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Fancy becoming an instructor? Part 3
Friday July 23, 2010 - Email this article to a friend

It is decision day for the 30 trainees we have been following at The Snow Centre in Hemel Hempstead as they take their Level 1 qualification. Some will pass and others will fail.

For many the beginning of the week, just 5 days ago, seems an eternity.

There has been highs, lows and an awful lot of information to absorb.

"I am not sure if I will pass but come what may I have learnt so much," says one of the trainees as she arrived for the final day.

"It was hard having my skiing taken apart and de-constructed and at the middle of the week I was pretty apprehensive about it all.  Fortunately though it has been put back together again and I know I am a better skier."

For a look back at the other articles see Fancy becoming a ski instructor? Part One and Fancy becoming a ski instructor? Part Two.

Most of the trainees had a pretty good idea if they were up to the mark, at this stage. Some though had found a few areas tougher than they thought, see the video below.

The teaching sessionsThe teaching sessionsNo-one had been told, but they all said they had got a feeling through the feedback they had received. 

On their personal skiing, their teaching abilities, their participation in activities and the slightly dull, but all important, lectures and classroom work.

The second half of the week had started off with the all-important teaching session. 

Each student had to deliver a lesson to their fellow students and they were judged accordingly.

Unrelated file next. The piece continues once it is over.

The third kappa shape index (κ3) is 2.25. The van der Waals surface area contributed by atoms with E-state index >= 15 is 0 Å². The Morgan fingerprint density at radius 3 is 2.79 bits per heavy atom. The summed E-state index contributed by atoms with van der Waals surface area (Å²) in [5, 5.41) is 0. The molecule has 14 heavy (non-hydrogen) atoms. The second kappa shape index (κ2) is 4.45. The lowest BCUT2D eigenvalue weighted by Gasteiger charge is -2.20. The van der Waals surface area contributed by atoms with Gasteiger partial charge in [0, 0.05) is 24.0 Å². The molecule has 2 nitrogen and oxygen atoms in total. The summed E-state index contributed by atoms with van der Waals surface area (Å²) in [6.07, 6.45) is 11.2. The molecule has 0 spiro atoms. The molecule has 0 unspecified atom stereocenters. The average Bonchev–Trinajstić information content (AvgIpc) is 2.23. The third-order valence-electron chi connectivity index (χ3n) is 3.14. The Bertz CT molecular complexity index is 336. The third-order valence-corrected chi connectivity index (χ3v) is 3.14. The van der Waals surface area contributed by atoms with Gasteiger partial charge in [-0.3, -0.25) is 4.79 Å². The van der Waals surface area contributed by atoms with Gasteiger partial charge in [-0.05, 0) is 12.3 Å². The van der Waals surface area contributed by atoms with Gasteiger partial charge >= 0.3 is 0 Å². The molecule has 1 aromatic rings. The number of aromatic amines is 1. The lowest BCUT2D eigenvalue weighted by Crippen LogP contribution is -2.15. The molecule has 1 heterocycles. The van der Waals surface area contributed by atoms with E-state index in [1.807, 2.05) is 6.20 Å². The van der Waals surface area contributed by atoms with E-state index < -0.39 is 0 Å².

Fail this or mess it up and there would be little chance of passing however good your skiing level is.

"I was a bit nervous to begin with but once I got going it just sort of flowed and I was quite pleased," one student said afterwards.

"I didn't manage to do everything I wanted to in the time available as it flew by so quickly, but the trainer seemed really pleased so I guess I did OK," said another.

For some though there was work to be done particularly in the delivery style to make it a fun experience.

The final day was spent re-capping.

By lunchtime the head trainer, Alex Leaf' had pretty much made up is mind who would pass and who would fail.

"There are a couple though in my group of 10 who I'm still not sure about as they can do it correctly some of the time, but not all the time," Leaf says.  "As a ski instructor though you have to be able to do it right 100% of the time for the paying customer."

Congratulations, you've passedCongratulations, you've passedIn the end they all passed except for 2 in his group. It was a similar ratio in the the other 2 groups. So out of 30 people doing the Level 1 26 passed and 4 had to re-sit.

Many of the worried faces from Day 1 had to turned to big, broad smiles by the end of Day 5.

They were well on their way to fulfilling their dream of becoming a qualified ski instructor.

Check out the video interview below with the head trainer,  Alex Leaf,  as the course finishes. 

They may have passed the course but the work really begins now.

Minor adjustmentsMinor adjustments















Here on PlanetSKI we hope to bring you a series on the next stage along in the BASI system; Level 2.  This allows instructors to teach out in the mountains on real snow.

And later this month we'll take a look at why people want to become instructors.

What is it really like? Is it all it's cracked up to be? What are the employments prospects like as the ski industry shrinks, money is tight for many out on their holidays and yet the number of people qualifying as instructors mushrooms.

Fancy becoming a ski instructor? Part One.

Fancy becoming a ski instructor? Part Two

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